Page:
Robin Murray was an economist. But I have come across no other of that tribe who, like him, showed economics its proper place in the larger order of human pursuits. He refused, with the resoluteness of a conscientious objector, to let the black and red pencils of the auditor decide the fate of enterprises committed to humanising the exchange of goods and services. If today, against the pervasive corporate appropriation of the fair trade narrative, we are able to celebrate entities like Cafedirect, Divine Chocolate and Liberation holding aloft the flag of trade justice, we owe it in no small measure to Robin's indefatigable story telling.
The narrative was key to Robin. Without it the best of numbers was unimpressive, but the most dismal of numbers was still redeemable with a narrative of human endurance to bet on and outlive. I saw this power of the narrative put to telling effect at the global assembly of Liberation held in 2008, in the nondescript village of Kelakam in Kerala. Born in to the lap of the global economic crisis, Liberation had almost wiped out its equity when its management walked in to the Assembly. Robin made no attempt to window dress the gravity of the situation. We are scratching the bottom of our chest, but even if it is the last thing we did as a company, we would hold this Assembly, Robin emphasised. 'For we are about people and community.' Mind you, as his voice boomed over an audience of about three thousand plus farmers and delegates from four continents, number crunchers back in London were vacillating if it wasn't time up to intimate the receivers. Liberation still lives to tell the tale.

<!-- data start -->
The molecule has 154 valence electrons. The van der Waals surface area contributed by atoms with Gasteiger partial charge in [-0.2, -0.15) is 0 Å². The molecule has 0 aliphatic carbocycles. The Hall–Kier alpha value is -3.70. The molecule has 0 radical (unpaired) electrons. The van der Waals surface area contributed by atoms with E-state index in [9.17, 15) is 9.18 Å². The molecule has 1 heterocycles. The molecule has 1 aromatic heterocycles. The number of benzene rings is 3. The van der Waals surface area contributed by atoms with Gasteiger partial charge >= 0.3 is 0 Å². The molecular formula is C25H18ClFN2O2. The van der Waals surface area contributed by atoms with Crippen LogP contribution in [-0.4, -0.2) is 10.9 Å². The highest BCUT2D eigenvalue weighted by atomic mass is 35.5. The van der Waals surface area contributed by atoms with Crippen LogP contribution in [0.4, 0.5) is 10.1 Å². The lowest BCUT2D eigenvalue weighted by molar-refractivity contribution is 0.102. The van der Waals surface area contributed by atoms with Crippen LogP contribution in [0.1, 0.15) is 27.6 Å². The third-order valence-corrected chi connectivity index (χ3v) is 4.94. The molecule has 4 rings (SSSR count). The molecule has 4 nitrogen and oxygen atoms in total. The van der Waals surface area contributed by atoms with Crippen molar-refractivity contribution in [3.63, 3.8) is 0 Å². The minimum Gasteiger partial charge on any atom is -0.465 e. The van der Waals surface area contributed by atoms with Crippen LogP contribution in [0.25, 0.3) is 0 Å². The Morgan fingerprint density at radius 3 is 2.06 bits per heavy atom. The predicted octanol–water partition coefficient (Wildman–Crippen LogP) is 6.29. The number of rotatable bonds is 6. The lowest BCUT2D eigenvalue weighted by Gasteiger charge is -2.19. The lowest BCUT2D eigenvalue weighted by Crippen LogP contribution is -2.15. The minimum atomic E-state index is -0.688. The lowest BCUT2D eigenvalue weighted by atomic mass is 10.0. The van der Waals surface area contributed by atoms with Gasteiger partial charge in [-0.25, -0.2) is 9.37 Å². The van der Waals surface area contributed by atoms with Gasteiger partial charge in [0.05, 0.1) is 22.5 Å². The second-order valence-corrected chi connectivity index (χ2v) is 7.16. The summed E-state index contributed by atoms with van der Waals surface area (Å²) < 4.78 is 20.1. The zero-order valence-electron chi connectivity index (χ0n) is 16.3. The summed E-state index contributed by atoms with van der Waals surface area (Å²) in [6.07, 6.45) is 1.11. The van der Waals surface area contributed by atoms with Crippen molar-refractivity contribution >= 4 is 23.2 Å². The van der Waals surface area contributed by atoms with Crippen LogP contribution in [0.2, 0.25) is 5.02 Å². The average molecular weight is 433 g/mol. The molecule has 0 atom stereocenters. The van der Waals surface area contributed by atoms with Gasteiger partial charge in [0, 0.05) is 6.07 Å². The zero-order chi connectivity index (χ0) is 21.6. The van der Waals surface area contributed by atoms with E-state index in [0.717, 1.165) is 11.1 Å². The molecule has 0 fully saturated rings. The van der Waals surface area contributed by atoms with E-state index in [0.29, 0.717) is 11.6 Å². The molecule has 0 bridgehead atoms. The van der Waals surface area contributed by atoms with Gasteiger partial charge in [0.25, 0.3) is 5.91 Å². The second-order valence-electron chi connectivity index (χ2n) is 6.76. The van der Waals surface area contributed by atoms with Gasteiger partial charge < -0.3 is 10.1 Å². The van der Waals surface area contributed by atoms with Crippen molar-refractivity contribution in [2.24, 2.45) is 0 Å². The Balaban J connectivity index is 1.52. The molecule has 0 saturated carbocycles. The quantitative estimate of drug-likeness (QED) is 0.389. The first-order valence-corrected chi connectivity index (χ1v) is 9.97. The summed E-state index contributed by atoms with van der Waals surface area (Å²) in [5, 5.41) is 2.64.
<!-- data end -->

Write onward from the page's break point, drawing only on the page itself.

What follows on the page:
Like all true adherents of the dismal profession, Robin was acutely conscious of the trade off between the short term and the long term.But unlike the pessimists of his profession he refused to concede to their maxim that 'in the long term we are all dead'. In the long term those steadfast to the narrative prevail. And they were for the most part not mega narratives. They were narratives of small farmers with smallholdings; narratives of Brazil Nut gatherers who declared the Brazil nut tree and its surrounding forests as patrimony to humanity; of the Kerala Seed Fest being a precious creation; of FairTrade being like a dance and a community meal; of the woman chair of Kuapa Kokoo defying patriarchy in her village.
I heard the news about this master storyteller's vanishing act only on the third day of the fete. All of 5500 farmer members of Fair Trade Alliance Kerala heard it though in the very next hour since and lowered their flags in salute. Another of those stories for our common repertoire, Robin.
By Tomy Mathew Vadakkancheril